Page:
PX domain undermined the stable association of p40phox on phago- mucosa of patients with CGD may underlie the inflammatory colitis
somes and culminated in profoundly depressed phagosomal genera- commonly seen in such patients.
tion of oxidants, as well as defective killing of ingested Staphylococcus
aureus. In contrast to the failure to generate oxidants in phagosomes, Ion flux and phagocyte oxidase
the mutant neutrophils produced nearly normal amounts of reactive Operating as an electron transferase, the NADPH oxidase in phago-
oxygen species in response to soluble agonists, such as phorbol cytes redistributes negative charges into the phagosome lumen and
myristate acetate and formyl methionylleucylphenylalanine; this thereby depolarizes the phagosomal membrane94. In the absence of
demonstrates the specialized role of p40phox in targeting oxidase charge compensation, electron flow across the NADPH oxidase NOX2
assembly at phagosomes. and p22phox would cease when the membrane potential reached the
The clinical presentation of the first p40phox-deficient patient equilibrium potential for electron movement95. Most of the charge

differed markedly from that characteristically seen in patients compensation occurs via Hv1, a voltage-gated proton channel96.
with CGD. Whereas recurrent and severe infections with a few Situated in the plasma membrane and membranes of peroxidase-
selective organisms typify the clinical phenotype of CGD 88, the negative granules97, Hv1 associates with nascent phagosomes and
p40phox-deficient patient suffered from refractory inflammatory thereby localizes together with but does not directly associate with
colitis but lacked recurrent infections with organisms that NOX2-p22phox (refs. 97,98). Neutrophils from mice that lack Hv1
characterize CGD (S. aureus, Serratia marcescens, Burkholderia produce less superoxide anion and H2O2 (refs. 99,100), which dem-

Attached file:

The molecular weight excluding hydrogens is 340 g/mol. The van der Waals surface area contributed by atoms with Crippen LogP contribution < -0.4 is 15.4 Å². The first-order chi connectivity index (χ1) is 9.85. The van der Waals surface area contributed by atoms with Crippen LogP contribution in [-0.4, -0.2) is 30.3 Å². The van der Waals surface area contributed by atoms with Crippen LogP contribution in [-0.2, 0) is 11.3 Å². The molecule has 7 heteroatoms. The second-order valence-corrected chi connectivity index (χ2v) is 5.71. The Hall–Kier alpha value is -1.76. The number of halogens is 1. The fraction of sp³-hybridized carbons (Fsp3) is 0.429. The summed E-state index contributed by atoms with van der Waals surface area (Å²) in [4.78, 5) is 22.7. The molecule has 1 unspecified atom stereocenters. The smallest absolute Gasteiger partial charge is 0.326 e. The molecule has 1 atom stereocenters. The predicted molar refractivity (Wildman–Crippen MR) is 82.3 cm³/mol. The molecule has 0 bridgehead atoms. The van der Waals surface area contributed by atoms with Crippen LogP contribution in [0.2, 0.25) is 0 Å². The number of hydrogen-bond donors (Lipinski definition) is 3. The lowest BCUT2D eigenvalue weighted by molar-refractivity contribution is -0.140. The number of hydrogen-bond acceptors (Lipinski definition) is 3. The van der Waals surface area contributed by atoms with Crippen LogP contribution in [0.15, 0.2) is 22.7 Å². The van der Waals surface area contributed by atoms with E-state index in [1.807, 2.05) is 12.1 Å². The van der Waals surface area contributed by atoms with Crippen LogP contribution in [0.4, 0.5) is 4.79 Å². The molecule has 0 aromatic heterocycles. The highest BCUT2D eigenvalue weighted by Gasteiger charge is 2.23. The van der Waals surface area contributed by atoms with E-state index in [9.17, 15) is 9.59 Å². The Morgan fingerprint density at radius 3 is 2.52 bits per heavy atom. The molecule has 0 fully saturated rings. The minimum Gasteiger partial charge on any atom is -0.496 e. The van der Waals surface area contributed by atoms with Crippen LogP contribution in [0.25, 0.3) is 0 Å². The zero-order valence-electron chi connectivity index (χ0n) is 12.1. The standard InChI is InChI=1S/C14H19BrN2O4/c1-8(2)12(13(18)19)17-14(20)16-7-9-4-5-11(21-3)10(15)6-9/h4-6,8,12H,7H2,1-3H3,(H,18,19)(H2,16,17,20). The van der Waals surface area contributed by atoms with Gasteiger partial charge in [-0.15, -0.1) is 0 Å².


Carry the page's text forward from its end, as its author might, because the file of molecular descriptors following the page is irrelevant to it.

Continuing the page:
cepacia, Nocardia and Aspergillus). Furthermore, in two differ- onstrates the requirement for Hv1 in sustained oxidase activity.
ent experimental models, p40phox-deficient mice have been shown Furthermore, Hv1 contributes to the maintenance of a neutral pH
to exhibit increased colonic injury, with increased neutrophil within neutrophil phagosomes101.
recruitment, production of cytokines, and upregulation of CCR1 Like proton flux, the transport of chloride into phagosomes
expression89. Although as many as 20% of patients with CGD supports biochemistry integral to the optimal antimicrobial
present with signs and symptoms that resemble inflammatory activity of neutrophils. Efficient killing by the MPO-H2O2-halide
bowel disease90, infectious complications of defective neutrophil system requires a source of chloride ions, as the little chloride
function predominate. incidentally internalized during phagocytosis would be rapidly con-
The clinical picture of the p40phox-deficient patient discussed above sumed by the generation of HOCl68. The cystic fibrosis transmem-
highlights the widely recognized but incompletely understood link brane conductance regulator (CFTR) mediates the bulk of chloride
between neutrophil biology and gut health91. One study has described transport into neutrophil phagosomes102,103, tapping into the rela-
how oxygen consumption, rather than oxidant production, by neu- tively large reservoir of chloride ions in the neutrophil cytoplasm104.
trophils transmigrating across gut mucosa stabilizes the hypoxia- Located in the secretory vesicles of resting neutrophils, CFTR becomes
inducible factor HIF-1 in intestinal cells, protects the epithelium incorporated into phagosomal membranes during phagocytosis.
and promotes the resolution of inflammation92. As neutrophils from Neutrophils that lack CFTR exhibit defective killing of ingested
patients with CGD fail to consume oxygen, mucosal HIF-1 will not Pseudomonas aeruginosa104, which emphasizes the clinical relevance

606 VOLUME 15 NUMBER 7 July 2014 nature immunology


of both HOCl production and CFTR-dependent chloride transport in phosphatidylinositol on phagosomes demonstrate the heterogeneity
neutrophils. Two additional transporters, ClC-3 (ref. 105) and KCC3 of phagosomes120. The production of superoxide anion differs
(ref. 106), contribute to the redistribution of chloride in neutrophils, in individual phagosomes, not only between cells but also among